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“We wanted our own version of Wakanda Forever”: Black Panther 2 Star Explains Iconic Talokan Hand Gesture, Reveals its Rich Historical Significance

“We wanted our own version of Wakanda Forever”: Black Panther 2 Star Explains Iconic Talokan Hand Gesture, Reveals its Rich Historical Significance

Ryan Coogler has introduced an entirely new kingdom and that too an underwater one, at that, in Black Panther: Wakanda Forever which is named Talokan, with Tenoch Huerta’s character, Namor the Sub-Mariner at the helm of it. And just the way Black Panther has its own Wakanda Forever symbolism, the underwater kingdom of Talokan also bears its very own hand gesture as well as a war cry.

Tenoch Huerta as Namor in Black Panther: Wakanda Forever (2022).
Tenoch Huerta as Namor in Black Panther: Wakanda Forever

But what does the unique hand symbol represent? Not only does the Talokan gesture represent a cultural significance that is limited to the universe inside of the film, but it also happens to have a striking historical origin. And the reference is a highly intriguing one with minute details about such aspects woven intricately into a collective depiction of the Talokan culture. This further proves just how serious Ryan Coogler along with the star cast of the film were about their work.

Related: “The end credit scene had the whole theater crying”: Black Panther: Wakanda Forever’s End Credit Scene Branded One of the Best in MCU History

The “Rise, Talokan!” wasn’t a part of Wakanda Forever‘s original script 

The iconic Talokan war cry “¡Líik’ik Talokan!” which translates to “Rise, Talokan!” in English, is accompanied by a simple yet bold hand symbol, and while the gesture holds a historical relevance, initially, the former was surprisingly enough not a part of the original script.

When asked about the “Rise, Talokan!” scene in the film in an interview a week or so ago, the cast members of Wakanda Forever including Alex Livinalli and Mabel Cadena explained how that wasn’t in the movie’s original script, and was instead the idea of the Latino cast to introduce it in the sequel with the belief that the Talokans should have some symbolism unique only to them.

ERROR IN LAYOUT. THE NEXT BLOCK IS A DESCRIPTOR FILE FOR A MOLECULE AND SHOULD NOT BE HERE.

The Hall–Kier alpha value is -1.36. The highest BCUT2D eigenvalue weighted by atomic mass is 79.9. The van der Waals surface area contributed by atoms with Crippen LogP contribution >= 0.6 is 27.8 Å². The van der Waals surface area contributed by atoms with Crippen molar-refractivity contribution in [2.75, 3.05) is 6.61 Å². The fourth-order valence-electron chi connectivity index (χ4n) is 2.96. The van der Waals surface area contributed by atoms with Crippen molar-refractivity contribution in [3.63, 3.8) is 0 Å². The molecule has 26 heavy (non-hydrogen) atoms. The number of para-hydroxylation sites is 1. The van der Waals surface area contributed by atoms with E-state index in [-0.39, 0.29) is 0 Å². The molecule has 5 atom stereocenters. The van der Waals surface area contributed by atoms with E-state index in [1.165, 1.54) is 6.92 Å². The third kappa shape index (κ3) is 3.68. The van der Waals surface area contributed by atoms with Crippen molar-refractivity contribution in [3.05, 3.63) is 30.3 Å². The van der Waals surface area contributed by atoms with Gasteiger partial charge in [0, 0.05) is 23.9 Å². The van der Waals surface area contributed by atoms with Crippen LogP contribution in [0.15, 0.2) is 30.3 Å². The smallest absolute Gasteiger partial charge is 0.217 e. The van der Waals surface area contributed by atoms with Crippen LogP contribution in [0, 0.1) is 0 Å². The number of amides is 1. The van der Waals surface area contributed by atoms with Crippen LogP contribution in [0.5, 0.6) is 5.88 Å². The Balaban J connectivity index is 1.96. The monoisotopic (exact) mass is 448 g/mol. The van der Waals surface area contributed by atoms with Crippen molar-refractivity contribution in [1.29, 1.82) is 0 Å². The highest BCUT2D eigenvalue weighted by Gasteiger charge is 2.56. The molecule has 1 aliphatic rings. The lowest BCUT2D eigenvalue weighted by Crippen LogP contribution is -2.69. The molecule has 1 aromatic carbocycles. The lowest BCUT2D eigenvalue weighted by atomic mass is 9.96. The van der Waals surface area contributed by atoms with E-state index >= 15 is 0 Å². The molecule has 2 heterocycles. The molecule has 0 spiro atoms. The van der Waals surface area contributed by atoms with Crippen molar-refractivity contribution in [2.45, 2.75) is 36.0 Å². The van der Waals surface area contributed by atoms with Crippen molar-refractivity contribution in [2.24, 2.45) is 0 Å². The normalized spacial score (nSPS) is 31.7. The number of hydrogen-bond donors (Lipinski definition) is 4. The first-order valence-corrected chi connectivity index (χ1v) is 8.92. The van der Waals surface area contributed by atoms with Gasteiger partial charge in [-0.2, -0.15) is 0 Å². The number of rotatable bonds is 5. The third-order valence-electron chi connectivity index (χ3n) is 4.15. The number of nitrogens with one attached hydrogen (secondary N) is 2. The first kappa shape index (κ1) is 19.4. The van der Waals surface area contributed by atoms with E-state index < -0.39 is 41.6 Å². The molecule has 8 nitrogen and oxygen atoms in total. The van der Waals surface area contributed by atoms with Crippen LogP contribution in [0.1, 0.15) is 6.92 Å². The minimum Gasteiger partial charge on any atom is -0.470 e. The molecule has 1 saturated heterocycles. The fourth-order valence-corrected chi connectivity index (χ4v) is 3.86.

Related: Tenoch Huerta, Who Plays Namor, Had an Emotional Request For Director Ryan Coogler While Shooting Black Panther: Wakanda Forever

The "Rise, Talokan!" hand symbol
The “Rise, Talokan!” hand symbol

“That was not part of the original script. It was a consensus thing, that we were like…the Black Panther, you know they have Wakanda Forever, and it’s so powerful. And we’re like, we’re very similar to the Wakandans, you know. We need something. So, after a conversation with a language instructor, we came up with ‘Talokan, Rises!'” 

What’s more, is that besides the cast wanting a distinctive symbol that embodied the Talokan culture, the hand symbol followed by the Talokan war cry actually has a very specific historical origin as well.

The historical significance behind the Talokan hand symbol

The Talokan hand symbol is represented by holding out both palms in the air, with the left palm facing in an upward direction and the right one held flat underneath it, thereby mimicking the mouth of a serpent. But did you know this simple gesture holds a rather strong historical meaning?

As pointed out by the Twitter user, Aztec Empire, this hand gesture seen in the Black Panther sequel is actually based on one that is witnessed in various Mesoamerican codices.

Related: “It depends on what Kevin Feige wants”: Black Panther 2 Star Tenoch Huerta Wants a Solo Namor Movie as Initial Reviews Praise His Talokan Twist to Marvel’s First Mutant

Wakanda Forever Ending
The underwater kingdom of Talokan

The Plumed Serpent God is one that is commonly seen to be worshipped in various Mesoamerican cultures and the same deity is also looked upon as a divine presence in the Talokan kingdom in Wakanda Forever. So, the underwater kingdom that is run by Tenoch Huerta‘s Namor in the film represents various such factions of  Mesoamerican societies with the city itself drawing considerable inspiration from the mythical Aztec society of Tlālōcān.

The movie has really focused on the smallest of such details and created something extremely unique, diverse, and culturally prolific, thereby making Wakanda Forever all the more interesting.

Black Panther: Wakanda Forever is now out in theatres!

Source: Twitter

Written by Khushi Shah

An author at FandomWire, an abnormal psychology student, and an avid reader of dark fiction, I love to read and write and have been indulging in the same for years.